On a cold fall morning a few years ago, my college son and I boarded a bus in Krakow, Poland for Auschwitz. The verdant rolling hills were spotted with beautiful hamlets. It was cold, and a gentle drizzle fell that morning. We walked the cobbled roads, stood in the dingy prison quarters, and even walked through the gate of Auschwitz I with the sign overhead which read “Arbeit macht frei” (“work makes you free”). One of my driving forces for visiting this “off the beaten path” landmark was a book I read years earlier by an Austrian psychiatrist named Viktor Emil Frankl. His famous book? “Man’s Search for Meaning”
Frankl was Jewish prisoner in various Nazi concentration camps, including Auschwitz. Because of his psychiatric background, Frankl was asked to establish a special unit to help newcomers to the camp overcome shock and grief. He later set up a suicide watch unit, and all indications or attempts of suicide were reported to him. In that unique crucible, he was able to observe many that were physically strong and healthy and who should have survived, suffer and die. He also observed many weak and sickly prisoners who should have died, struggle yet survive. What gave the weak the power to survive? Meaning, a purpose to live.
Frankl uncovered a simple, yet powerful truth… men and women’s search for meaning gives them the passion and power to not only survive, but to inspire and help others. Frankl codified his findings into a new treatment he called “logotherapy” which literally means “meaning therapy.” The basic tenets of logotherapy are:
– Life has meaning under all circumstances, even the most miserable ones.
– Our main motivation for living is our will to find meaning in life.
– We have freedom to find meaning in what we do, experience or take a stand with.
Now, what does this have to do with selling, marketing and storytelling? Everything! At about this same time I was doing much research in story structure, and I was trying to understand what the irreducible essence of “Story” was, and why was “Story” so omnipresent and effective. I was reading Joseph Campbell’s landmark book “The Hero with a Thousand Faces”, Christopher Vogler’s “The Writers Journey”, and Robert McKee’s classic “Story”.
After Auschwitz it hit me, the crystallization of “Story” is PURPOSE, or using Frankl’s word, MEANING. A great story describes a hero trying to accomplish some purpose, typically with great obstacles, but the hero struggles and either succeeds or fails. Our minds and hearts are attracted to “Story” like teenagers to texting; it’s been built into our DNA after generations of problem-solving and storytelling. We intuitively see stories as a rehearsal of someone, somewhere trying to overcome or accomplish something, and we know if we hear the end of the story, it just might give us a new tip or trick in how to better survive. We just can’t help loving stories.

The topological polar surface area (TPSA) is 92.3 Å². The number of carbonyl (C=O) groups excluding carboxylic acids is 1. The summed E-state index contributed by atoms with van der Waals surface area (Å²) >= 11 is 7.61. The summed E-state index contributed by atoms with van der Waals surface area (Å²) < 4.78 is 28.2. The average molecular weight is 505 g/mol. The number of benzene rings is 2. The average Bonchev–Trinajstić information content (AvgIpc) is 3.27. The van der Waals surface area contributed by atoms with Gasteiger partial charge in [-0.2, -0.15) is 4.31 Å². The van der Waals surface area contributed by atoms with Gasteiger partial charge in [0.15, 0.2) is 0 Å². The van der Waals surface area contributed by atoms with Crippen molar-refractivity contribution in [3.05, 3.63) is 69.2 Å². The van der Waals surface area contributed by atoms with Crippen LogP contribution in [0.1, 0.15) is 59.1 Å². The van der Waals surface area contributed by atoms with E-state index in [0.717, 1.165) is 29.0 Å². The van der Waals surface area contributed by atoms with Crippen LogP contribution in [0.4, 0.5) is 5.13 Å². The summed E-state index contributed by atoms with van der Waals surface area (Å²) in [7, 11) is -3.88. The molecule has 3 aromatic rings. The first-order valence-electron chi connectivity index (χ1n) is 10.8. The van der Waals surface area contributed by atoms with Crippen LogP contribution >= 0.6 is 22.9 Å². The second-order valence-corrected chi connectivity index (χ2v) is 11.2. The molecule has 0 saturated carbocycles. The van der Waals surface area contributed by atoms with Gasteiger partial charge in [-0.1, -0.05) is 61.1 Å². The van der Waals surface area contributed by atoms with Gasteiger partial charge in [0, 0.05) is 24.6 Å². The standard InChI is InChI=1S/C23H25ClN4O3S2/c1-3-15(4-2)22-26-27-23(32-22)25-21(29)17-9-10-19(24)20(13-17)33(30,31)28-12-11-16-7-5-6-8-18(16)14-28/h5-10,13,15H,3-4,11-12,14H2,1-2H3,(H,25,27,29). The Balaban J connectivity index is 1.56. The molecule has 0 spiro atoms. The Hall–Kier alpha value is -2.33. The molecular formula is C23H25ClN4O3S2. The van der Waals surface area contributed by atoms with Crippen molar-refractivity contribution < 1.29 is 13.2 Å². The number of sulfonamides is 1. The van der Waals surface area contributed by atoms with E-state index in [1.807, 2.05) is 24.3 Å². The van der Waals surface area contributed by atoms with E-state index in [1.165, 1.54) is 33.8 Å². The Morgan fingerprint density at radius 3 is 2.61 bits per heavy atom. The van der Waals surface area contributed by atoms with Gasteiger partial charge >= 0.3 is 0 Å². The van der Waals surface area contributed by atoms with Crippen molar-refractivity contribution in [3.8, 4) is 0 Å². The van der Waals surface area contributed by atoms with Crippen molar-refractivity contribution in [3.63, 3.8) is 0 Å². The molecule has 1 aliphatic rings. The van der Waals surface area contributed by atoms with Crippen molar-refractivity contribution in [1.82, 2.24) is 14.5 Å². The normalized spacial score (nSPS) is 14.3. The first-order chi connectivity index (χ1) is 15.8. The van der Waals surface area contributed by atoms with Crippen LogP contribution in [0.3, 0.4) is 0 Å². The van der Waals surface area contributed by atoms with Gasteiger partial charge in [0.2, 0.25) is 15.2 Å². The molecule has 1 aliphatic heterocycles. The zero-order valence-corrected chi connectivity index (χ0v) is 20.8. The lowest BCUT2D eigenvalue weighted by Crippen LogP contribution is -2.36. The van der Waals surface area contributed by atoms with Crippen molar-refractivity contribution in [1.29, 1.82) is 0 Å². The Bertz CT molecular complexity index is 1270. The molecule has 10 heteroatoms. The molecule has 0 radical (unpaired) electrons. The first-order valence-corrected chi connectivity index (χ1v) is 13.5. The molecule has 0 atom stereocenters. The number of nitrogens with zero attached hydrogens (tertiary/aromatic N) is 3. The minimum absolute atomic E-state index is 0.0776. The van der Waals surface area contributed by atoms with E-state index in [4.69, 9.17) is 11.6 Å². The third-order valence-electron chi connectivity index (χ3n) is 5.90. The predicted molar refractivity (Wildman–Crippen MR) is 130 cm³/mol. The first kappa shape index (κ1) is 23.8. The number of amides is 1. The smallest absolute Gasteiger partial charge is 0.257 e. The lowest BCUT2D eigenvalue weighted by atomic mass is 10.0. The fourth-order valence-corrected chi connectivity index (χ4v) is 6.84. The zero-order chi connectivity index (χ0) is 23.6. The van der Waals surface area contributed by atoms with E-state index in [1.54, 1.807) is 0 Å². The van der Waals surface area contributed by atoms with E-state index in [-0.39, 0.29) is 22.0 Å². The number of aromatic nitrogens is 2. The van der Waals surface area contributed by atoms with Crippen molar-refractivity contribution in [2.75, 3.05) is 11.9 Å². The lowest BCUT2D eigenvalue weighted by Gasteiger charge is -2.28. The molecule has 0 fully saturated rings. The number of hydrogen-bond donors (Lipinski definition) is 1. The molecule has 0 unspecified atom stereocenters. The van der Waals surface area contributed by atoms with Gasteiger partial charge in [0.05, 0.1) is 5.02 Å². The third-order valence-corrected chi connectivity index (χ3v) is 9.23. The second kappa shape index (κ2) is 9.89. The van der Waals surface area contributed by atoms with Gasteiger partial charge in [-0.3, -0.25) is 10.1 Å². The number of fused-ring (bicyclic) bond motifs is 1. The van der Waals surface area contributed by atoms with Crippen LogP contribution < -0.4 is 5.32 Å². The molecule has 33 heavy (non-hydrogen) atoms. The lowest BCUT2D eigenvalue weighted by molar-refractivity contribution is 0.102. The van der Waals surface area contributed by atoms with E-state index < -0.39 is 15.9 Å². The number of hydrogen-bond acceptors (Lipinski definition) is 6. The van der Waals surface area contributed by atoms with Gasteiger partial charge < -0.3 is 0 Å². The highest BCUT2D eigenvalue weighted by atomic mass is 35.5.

Think of your favorite movie and ask yourself, who was the hero, what was their struggle or purpose, and what was the outcome. Wizard of Oz… Dorothy’s PURPOSE was to get back to Kansas and ultimately she confessed that “Oh, Auntie Em, there’s no place like home!” Star Wars… Luke Skywalker’s PURPOSE as to become a Jedi, and he deftly used the Force to destroy the Death Star. I love it when all these things come together!
But have you ever tried to put your product or solution into such a story? If you can, your buyer will quickly grasp what you do (because the story is about them), and they will easily be able to re-tell your story to others. That’s why I created the StoryArc to do just that, but that’s another discussion. Suffice it to say, “Facts tell, but Stories sell.” Contrast this to a dark room, 45 PowerPoint slides overloaded with bullets and tiny text, and gobs of features and functions and a dull, lifeless presenter… how hard will you make your buyer work to buy your product?
Yet when a team can determine the Purpose of their product or solution, they discover the heart of their Story, and it’s much easier to then wrap a story structure around it, and see how the buyer neatly fits in. When a team can know what their product can do, and how it can change the world… that is Passion!
What does Passion do for any sales person? Have your ever purchased a box of cookies from a Girl Scout because you liked their attitude when they showed up at your doorstep? Or did you ever forego a purchase, even something that you really, really wanted because the sales person was dull and lackluster in their enthusiasm for their product? Passion leads to POWER.
Trust me on this one. Over the years I’ve learned that if you can help a team discover their Purpose, you will notice a step-change in Passion for the product, and that Passion will close business; it’s pure power! So if you ever hear me ask you, “what is your story?” know that I’m asking you to tell me your Purpose. Your Purpose leads to Passion, and your Passion results in Power.